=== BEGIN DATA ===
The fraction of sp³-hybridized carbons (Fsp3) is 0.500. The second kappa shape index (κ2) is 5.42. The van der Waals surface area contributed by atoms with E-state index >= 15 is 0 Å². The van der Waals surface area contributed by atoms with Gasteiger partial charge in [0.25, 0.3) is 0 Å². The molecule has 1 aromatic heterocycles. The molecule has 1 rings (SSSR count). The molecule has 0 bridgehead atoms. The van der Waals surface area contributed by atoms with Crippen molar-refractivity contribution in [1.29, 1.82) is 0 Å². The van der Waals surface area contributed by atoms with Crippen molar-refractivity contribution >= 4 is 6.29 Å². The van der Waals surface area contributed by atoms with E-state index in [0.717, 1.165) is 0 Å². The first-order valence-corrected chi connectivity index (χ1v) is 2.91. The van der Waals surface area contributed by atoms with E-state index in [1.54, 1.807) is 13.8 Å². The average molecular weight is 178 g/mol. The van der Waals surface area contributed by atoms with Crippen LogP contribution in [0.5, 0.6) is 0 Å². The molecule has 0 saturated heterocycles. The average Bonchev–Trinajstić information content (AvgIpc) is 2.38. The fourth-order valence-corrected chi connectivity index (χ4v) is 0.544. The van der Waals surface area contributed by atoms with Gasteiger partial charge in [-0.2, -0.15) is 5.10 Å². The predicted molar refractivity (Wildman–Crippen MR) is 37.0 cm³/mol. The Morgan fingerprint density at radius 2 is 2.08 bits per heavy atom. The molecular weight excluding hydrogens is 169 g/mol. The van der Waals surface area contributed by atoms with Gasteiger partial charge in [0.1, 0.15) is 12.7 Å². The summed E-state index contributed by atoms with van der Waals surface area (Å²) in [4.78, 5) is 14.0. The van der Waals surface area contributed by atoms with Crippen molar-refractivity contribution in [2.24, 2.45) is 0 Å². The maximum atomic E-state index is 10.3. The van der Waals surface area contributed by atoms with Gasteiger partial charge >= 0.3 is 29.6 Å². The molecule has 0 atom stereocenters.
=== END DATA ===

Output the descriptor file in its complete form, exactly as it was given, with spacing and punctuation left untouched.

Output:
The fraction of sp³-hybridized carbons (Fsp3) is 0.500. The second kappa shape index (κ2) is 5.42. The van der Waals surface area contributed by atoms with E-state index >= 15 is 0 Å². The van der Waals surface area contributed by atoms with Gasteiger partial charge in [0.25, 0.3) is 0 Å². The molecule has 1 aromatic heterocycles. The molecule has 1 rings (SSSR count). The molecule has 0 bridgehead atoms. The van der Waals surface area contributed by atoms with Crippen molar-refractivity contribution in [1.29, 1.82) is 0 Å². The van der Waals surface area contributed by atoms with Crippen molar-refractivity contribution >= 4 is 6.29 Å². The van der Waals surface area contributed by atoms with E-state index in [0.717, 1.165) is 0 Å². The first-order valence-corrected chi connectivity index (χ1v) is 2.91. The van der Waals surface area contributed by atoms with E-state index in [1.54, 1.807) is 13.8 Å². The average molecular weight is 178 g/mol. The van der Waals surface area contributed by atoms with Crippen LogP contribution in [0.5, 0.6) is 0 Å². The molecule has 0 saturated heterocycles. The average Bonchev–Trinajstić information content (AvgIpc) is 2.38. The fourth-order valence-corrected chi connectivity index (χ4v) is 0.544. The van der Waals surface area contributed by atoms with Gasteiger partial charge in [-0.2, -0.15) is 5.10 Å². The predicted molar refractivity (Wildman–Crippen MR) is 37.0 cm³/mol. The Morgan fingerprint density at radius 2 is 2.08 bits per heavy atom. The molecular weight excluding hydrogens is 169 g/mol. The van der Waals surface area contributed by atoms with Gasteiger partial charge in [0.1, 0.15) is 12.7 Å². The summed E-state index contributed by atoms with van der Waals surface area (Å²) in [4.78, 5) is 14.0. The van der Waals surface area contributed by atoms with Crippen molar-refractivity contribution in [2.24, 2.45) is 0 Å². The maximum atomic E-state index is 10.3. The van der Waals surface area contributed by atoms with Gasteiger partial charge >= 0.3 is 29.6 Å². The molecule has 0 atom stereocenters.